• The objective of this invention is to describe a principal new innovation referred to herein as the Integrated Plasma Mirror (IPM) which combines the base station with the phased array heater in a single system to provide a simplified system that has many advantages for telecommunications.
  • Another objective is to have the telecommunications signal power contribute to the power required to maintain the artificial ionized plasma layer.
  • SUMMARY
  • This invention is for a broadband communications system based on reflections of electromagnetic signals from artificial ionized plasma patterns in the atmosphere. (AIPA). The system utilizes the novel method of using cosmic particles (cosmic ray showers or micro-meteorite trails) to ignite artificial ionized plasma patterns in the atmosphere with phased array heater at power levels that are much lower than the levels assumed in previous studies The novel method assumes that an electromagnetic wave heater breaks down the atmosphere to create an ionization layer and that an up-link is provided by a separate base station that directs communication signals towards the AIPA which is referred to as a plasma mirror (PM) that reflects the signals to provide the down-link to a remote receiver.
  • A principal embodiment of invention is to which combines the phased array transmitter of a telecommunications base station with the phased array electromagnetic heater that forms the artificial ionized plasma pattern to provide in a single system for telecommunications. This simplified system has many advantages, such as lower cost and lower location expenses.
  • Another principal embodiment is to have the telecommunications signal power contribute to the power required to maintain the artificial ionized plasma layer.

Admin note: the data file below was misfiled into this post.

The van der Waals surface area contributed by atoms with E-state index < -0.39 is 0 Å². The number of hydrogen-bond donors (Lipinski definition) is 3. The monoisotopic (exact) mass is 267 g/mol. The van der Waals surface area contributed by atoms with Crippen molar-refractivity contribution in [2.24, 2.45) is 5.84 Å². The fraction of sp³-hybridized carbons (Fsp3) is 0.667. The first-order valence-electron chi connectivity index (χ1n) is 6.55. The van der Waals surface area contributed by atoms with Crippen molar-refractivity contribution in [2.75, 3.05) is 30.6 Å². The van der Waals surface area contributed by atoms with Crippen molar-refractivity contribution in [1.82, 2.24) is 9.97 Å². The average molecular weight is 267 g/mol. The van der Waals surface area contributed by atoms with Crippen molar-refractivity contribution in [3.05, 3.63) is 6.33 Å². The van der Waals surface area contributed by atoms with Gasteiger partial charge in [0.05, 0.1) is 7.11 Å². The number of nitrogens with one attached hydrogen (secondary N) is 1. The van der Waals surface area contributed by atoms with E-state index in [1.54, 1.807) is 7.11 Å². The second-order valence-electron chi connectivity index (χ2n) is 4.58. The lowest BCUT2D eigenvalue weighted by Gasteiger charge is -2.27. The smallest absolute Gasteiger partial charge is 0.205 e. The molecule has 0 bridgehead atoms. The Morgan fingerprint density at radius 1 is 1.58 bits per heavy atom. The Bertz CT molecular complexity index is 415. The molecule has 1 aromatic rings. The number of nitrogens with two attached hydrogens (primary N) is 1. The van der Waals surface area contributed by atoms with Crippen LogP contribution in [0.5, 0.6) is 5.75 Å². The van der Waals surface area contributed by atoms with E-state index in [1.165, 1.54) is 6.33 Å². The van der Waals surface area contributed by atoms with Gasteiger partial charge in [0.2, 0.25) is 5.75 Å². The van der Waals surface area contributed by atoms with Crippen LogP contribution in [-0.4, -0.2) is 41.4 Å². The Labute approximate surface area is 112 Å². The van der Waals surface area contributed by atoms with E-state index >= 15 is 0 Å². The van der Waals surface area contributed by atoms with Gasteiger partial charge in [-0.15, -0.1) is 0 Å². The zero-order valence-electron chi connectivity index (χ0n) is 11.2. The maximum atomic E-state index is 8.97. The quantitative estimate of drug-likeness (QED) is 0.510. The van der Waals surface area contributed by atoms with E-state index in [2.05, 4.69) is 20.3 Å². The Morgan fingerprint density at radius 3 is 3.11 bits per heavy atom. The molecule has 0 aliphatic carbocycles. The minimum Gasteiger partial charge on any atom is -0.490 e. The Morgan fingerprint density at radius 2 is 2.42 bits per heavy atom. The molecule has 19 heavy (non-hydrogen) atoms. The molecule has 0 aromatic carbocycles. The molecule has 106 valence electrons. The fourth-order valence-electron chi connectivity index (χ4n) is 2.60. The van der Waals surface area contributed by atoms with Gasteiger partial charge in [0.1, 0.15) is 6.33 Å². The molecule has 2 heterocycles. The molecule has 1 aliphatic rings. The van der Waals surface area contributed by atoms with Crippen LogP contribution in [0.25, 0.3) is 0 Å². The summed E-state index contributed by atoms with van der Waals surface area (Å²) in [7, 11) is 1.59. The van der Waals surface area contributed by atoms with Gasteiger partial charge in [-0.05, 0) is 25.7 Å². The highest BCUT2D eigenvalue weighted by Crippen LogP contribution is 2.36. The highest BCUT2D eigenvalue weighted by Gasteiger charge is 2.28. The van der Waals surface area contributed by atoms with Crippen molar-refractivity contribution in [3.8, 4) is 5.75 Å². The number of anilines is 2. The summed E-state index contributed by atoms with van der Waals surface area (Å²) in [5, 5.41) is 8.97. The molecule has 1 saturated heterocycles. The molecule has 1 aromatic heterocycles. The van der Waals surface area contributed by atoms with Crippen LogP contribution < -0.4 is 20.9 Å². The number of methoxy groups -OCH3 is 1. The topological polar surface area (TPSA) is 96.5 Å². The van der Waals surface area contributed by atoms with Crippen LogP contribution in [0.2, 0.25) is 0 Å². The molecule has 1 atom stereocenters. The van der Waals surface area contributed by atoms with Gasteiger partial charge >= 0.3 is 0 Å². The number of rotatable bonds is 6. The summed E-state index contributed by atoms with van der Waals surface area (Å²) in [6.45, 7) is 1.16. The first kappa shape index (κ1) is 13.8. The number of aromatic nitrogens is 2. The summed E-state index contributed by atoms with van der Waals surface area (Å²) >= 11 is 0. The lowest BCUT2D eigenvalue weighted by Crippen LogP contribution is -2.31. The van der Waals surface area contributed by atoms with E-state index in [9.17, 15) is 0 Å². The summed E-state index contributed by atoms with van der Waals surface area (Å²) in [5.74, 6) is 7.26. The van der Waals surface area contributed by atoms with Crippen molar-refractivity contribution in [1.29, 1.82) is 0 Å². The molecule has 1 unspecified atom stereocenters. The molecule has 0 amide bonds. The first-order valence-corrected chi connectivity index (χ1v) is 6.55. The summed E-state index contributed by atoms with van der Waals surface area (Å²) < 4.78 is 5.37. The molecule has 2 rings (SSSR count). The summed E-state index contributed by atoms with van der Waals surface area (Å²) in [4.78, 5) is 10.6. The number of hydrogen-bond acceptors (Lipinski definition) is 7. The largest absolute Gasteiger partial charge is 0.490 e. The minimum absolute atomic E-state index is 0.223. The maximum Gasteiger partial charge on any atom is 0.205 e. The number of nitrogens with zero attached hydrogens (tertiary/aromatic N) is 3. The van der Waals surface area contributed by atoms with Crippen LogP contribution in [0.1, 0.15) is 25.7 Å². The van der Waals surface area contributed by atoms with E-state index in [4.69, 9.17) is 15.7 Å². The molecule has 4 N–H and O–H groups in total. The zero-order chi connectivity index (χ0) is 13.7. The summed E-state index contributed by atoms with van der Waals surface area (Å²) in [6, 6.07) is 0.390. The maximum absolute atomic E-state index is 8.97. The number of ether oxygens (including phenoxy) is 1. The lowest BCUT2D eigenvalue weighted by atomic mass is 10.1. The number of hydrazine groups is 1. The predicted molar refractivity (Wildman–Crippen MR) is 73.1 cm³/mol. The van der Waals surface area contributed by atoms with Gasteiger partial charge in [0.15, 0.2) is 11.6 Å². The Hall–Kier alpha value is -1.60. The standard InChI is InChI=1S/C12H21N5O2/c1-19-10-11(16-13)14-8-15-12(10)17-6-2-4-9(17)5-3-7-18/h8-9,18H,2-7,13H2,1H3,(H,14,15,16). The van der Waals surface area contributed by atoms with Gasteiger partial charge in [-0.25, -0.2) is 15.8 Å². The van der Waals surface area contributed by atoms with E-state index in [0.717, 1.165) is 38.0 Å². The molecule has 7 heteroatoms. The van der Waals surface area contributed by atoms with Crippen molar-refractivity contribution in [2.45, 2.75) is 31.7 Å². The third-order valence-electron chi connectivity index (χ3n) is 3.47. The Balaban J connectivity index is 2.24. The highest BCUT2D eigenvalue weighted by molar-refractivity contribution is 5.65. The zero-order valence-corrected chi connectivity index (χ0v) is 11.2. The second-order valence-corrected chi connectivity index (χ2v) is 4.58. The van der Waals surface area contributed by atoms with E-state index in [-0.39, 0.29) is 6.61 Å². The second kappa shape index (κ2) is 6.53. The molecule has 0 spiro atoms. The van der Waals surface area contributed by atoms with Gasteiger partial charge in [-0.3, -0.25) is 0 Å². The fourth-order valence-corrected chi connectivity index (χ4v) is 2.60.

• In one example, the plasma mirror is created with a phased array heater with 500 KW of peak power and an average power of 50 KW for continued maintenance of plasma. A bi-static radar equation treats the plasma mirror as an isotropic scatterer to determine the received power at a remote receiver. With a 500 watt telecomm signal power a receiver located 22,000 meters from the array receives 3.2×10−4 watts or −32 dBm. The channel capacity is predicted to be 7×107 bits per second. Point designs are also presented for a two-way communication system as well as for a plasma mirror at 30,000 meters.
  • Active and passive communications systems at high altitudes are currently under development. Balloons, airships, planes and helicopters are being studied and are generally referred to in this paper as High Altitude Aeronautical Platforms (HAAP). It is shown that the Integrated Plasma Mirror (IPM) is much cheaper and provides much higher signal levels at remote receiver. Additionally, the IPM is safer and can provide much higher channel capacity and bandwidth. The IPM can also be located at 30,000 meters altitude or more, providing much broader area coverage than a HAAP.